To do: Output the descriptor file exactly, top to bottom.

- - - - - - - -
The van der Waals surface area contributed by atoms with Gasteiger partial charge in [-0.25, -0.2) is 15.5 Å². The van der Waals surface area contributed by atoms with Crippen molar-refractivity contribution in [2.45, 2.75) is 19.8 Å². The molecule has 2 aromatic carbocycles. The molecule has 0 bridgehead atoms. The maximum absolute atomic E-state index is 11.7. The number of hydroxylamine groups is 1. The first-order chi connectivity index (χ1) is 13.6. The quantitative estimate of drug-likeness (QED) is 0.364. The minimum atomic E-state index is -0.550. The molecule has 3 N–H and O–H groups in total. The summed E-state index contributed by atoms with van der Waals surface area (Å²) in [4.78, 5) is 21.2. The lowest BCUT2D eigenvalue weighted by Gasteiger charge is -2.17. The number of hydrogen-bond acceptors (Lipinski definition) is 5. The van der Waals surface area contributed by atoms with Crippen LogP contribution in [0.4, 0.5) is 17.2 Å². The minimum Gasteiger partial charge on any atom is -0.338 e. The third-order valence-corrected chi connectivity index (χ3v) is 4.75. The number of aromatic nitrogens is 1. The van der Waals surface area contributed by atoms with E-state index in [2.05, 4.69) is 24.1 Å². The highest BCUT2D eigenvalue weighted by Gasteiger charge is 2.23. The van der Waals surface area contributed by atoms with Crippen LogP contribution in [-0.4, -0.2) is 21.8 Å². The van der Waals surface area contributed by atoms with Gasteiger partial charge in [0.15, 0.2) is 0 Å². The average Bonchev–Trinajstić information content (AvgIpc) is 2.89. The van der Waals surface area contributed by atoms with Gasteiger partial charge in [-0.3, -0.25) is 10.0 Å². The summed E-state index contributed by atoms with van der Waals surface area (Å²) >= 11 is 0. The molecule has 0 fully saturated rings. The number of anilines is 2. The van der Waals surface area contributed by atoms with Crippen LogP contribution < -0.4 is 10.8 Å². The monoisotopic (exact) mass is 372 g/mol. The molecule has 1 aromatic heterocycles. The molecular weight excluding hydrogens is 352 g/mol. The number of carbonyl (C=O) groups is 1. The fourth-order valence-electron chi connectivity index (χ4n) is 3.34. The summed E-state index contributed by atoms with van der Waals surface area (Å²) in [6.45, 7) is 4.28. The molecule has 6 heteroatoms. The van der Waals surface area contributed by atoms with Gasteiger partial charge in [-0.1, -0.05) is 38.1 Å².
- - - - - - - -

The van der Waals surface area contributed by atoms with Gasteiger partial charge in [-0.25, -0.2) is 15.5 Å². The van der Waals surface area contributed by atoms with Crippen molar-refractivity contribution in [2.45, 2.75) is 19.8 Å². The molecule has 2 aromatic carbocycles. The molecule has 0 bridgehead atoms. The maximum absolute atomic E-state index is 11.7. The number of hydroxylamine groups is 1. The first-order chi connectivity index (χ1) is 13.6. The quantitative estimate of drug-likeness (QED) is 0.364. The minimum atomic E-state index is -0.550. The molecule has 3 N–H and O–H groups in total. The summed E-state index contributed by atoms with van der Waals surface area (Å²) in [4.78, 5) is 21.2. The lowest BCUT2D eigenvalue weighted by Gasteiger charge is -2.17. The number of hydrogen-bond acceptors (Lipinski definition) is 5. The van der Waals surface area contributed by atoms with Crippen LogP contribution in [0.4, 0.5) is 17.2 Å². The minimum Gasteiger partial charge on any atom is -0.338 e. The third-order valence-corrected chi connectivity index (χ3v) is 4.75. The number of aromatic nitrogens is 1. The van der Waals surface area contributed by atoms with E-state index in [2.05, 4.69) is 24.1 Å². The highest BCUT2D eigenvalue weighted by Gasteiger charge is 2.23. The van der Waals surface area contributed by atoms with Crippen LogP contribution in [-0.4, -0.2) is 21.8 Å². The van der Waals surface area contributed by atoms with Gasteiger partial charge in [0.15, 0.2) is 0 Å². The average Bonchev–Trinajstić information content (AvgIpc) is 2.89. The van der Waals surface area contributed by atoms with Gasteiger partial charge in [-0.3, -0.25) is 10.0 Å². The summed E-state index contributed by atoms with van der Waals surface area (Å²) >= 11 is 0. The molecule has 0 fully saturated rings. The number of anilines is 2. The van der Waals surface area contributed by atoms with Crippen LogP contribution < -0.4 is 10.8 Å². The monoisotopic (exact) mass is 372 g/mol. The molecule has 1 aromatic heterocycles. The molecular weight excluding hydrogens is 352 g/mol. The number of carbonyl (C=O) groups is 1. The fourth-order valence-electron chi connectivity index (χ4n) is 3.34. The summed E-state index contributed by atoms with van der Waals surface area (Å²) in [6.45, 7) is 4.28. The molecule has 6 heteroatoms. The van der Waals surface area contributed by atoms with Gasteiger partial charge in [-0.1, -0.05) is 38.1 Å².